Gitmo Detainee Blames Extremism on Youth

     WASHINGTON (CN) — A high-value Guantanamo detainee with suspected ties to senior al-Qaida leadership asked the parole board for release Tuesday, saying his youth and narrow world view led to extremism.
     Malaysian national Mohd Farik bin Amin is among the 17 high-value detainees the CIA held in its secret prison system. He entered CIA custody in 2003 after being captured in Thailand with several other current detainees. The three arrived at Guantanamo in 2006.
     The United States claims bin Amin traveled to Afghanistan in 2000 for extremist training in al-Qaida’s al-Farouq camp. He pledged allegiance to Osama bin Laden and was hand-picked by al-Qaida senior leader Riduan Isomuddin, better known as “Hambali,” to hijack airliners to crash into California’s tallest building, the government believes.
     Bin Amin was captured with Hambali and Mohammad Bashir bin Lap, also of Malaysia. In 2015, the Miami Herald reported that the men are among seven additional Guantanamo detainees the Pentagon envisions trying. However, none of the three men have been charged with any crimes yet.
     Bin Amin is suspected of providing operational support for terrorist activities “including casing potential targets, researching and practicing bomb-making, obtaining weapons, and acquiring false documents,” his unclassified government profile states.
     The government says bin Amin helped facilitate money transfers to Hambali that may have been used to carry out the 2002 and 2003 attacks in Bali and Jakarta, Indonesia.
     An anonymous female voice read his profile verbatim during the Periodic Review Board hearing, which Courthouse News viewed from the Pentagon in a closed-circuit feed.
     Bin Amin appeared in a white, short-sleeved shirt, wearing glasses and with very little facial hair. He poured through binders and papers piled up on the table before him during the 15-minute proceedings.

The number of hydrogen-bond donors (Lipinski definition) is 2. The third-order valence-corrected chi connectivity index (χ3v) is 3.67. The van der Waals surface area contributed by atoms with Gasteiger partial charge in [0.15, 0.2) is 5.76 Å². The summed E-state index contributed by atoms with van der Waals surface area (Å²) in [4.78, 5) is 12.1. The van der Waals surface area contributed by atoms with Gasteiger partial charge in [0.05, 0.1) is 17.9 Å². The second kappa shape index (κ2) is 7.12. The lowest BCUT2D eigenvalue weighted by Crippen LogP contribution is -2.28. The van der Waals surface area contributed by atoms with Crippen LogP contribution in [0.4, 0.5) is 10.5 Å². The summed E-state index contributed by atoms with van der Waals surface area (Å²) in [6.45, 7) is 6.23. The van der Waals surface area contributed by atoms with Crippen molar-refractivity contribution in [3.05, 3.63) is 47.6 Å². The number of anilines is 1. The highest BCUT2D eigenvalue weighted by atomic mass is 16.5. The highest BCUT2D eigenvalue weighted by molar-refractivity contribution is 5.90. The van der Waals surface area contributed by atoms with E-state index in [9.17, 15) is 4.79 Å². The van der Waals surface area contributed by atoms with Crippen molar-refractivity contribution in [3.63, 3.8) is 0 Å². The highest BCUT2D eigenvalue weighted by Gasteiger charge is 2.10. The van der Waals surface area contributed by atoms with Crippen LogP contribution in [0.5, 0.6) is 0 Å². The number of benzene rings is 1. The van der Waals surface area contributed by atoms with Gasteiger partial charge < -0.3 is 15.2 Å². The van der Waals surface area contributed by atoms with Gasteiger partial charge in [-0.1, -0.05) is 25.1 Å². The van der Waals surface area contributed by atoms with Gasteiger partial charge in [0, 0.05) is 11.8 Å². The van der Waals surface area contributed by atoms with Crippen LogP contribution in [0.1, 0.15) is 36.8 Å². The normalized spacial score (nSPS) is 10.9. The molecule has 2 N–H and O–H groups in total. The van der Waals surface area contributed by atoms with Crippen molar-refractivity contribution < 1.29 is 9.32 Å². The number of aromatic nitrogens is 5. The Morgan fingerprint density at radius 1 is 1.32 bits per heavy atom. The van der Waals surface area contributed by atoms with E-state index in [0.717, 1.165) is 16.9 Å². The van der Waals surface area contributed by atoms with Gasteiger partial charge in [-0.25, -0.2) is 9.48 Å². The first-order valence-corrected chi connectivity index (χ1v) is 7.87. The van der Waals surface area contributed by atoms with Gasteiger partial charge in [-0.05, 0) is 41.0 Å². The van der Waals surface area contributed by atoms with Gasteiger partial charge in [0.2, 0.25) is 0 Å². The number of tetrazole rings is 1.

Diplomats from the Malaysian embassy were present for the hearing.
     An unidentified attorney appeared at the table with bin Amin, but he did not offer an unclassified statement, as many of the attorneys for Guantanamo detainees opt to do during the parole board hearings.
     Two anonymous personal representatives, however, offered a public statement on his behalf, based on their interactions with bin Amin over several months.
     Their statement focused on his regrets and his desire for a fresh start.
     “Farik has expressed regret and sorrow to us in talking about his past. He believes he made stupid, hasty decisions, largely attributed to his young age and narrow view of the world,” one of them told the board. “He now hopes to put all that behind him and start a new, peaceful life,” he added.
     According to their statement, bin Amin wants to get married and start a family. He has a “large, loving family” committed to supporting him if the Periodic Review Board decides to release him to a country that can offer security assurances that satisfy Defense Secretary Ash Carter, they said.
     Bin Amin has participated enthusiastically in a detainee socialization-management program where he improved his English, one of his representatives told the board.
     “He has enjoyed fitness magazines and watches movies like ‘The Godfather’ and ‘Guardians of the Galaxy,'” the representative added, noting that bin Amin loves soccer, running and drawing.
     His government profile describes him as quiet with a mild-mannered disposition.
     “He has yet to engage any guard or staff personnel in a derogatory manner. MY-10021 has a very low number of noncompliance entries relative to other detainees,” his profile states, referring to him by his internment serial number.
     But the government says bin Amin remains an extremist at heart.
     “MY-10021 almost certainly remains committed to al-Qaida’s global jihadist ideology, judging from statements he has made, and is fiercely loyal to Hambali and close associate Mohammad Bashir bin Lap,” the anonymous female voice said during the hearing.
     His representatives, however, say he just wants to go home.
     “He has told us many times he is not a threat and only wants the opportunity to go home and start a normal life,” their statement said.

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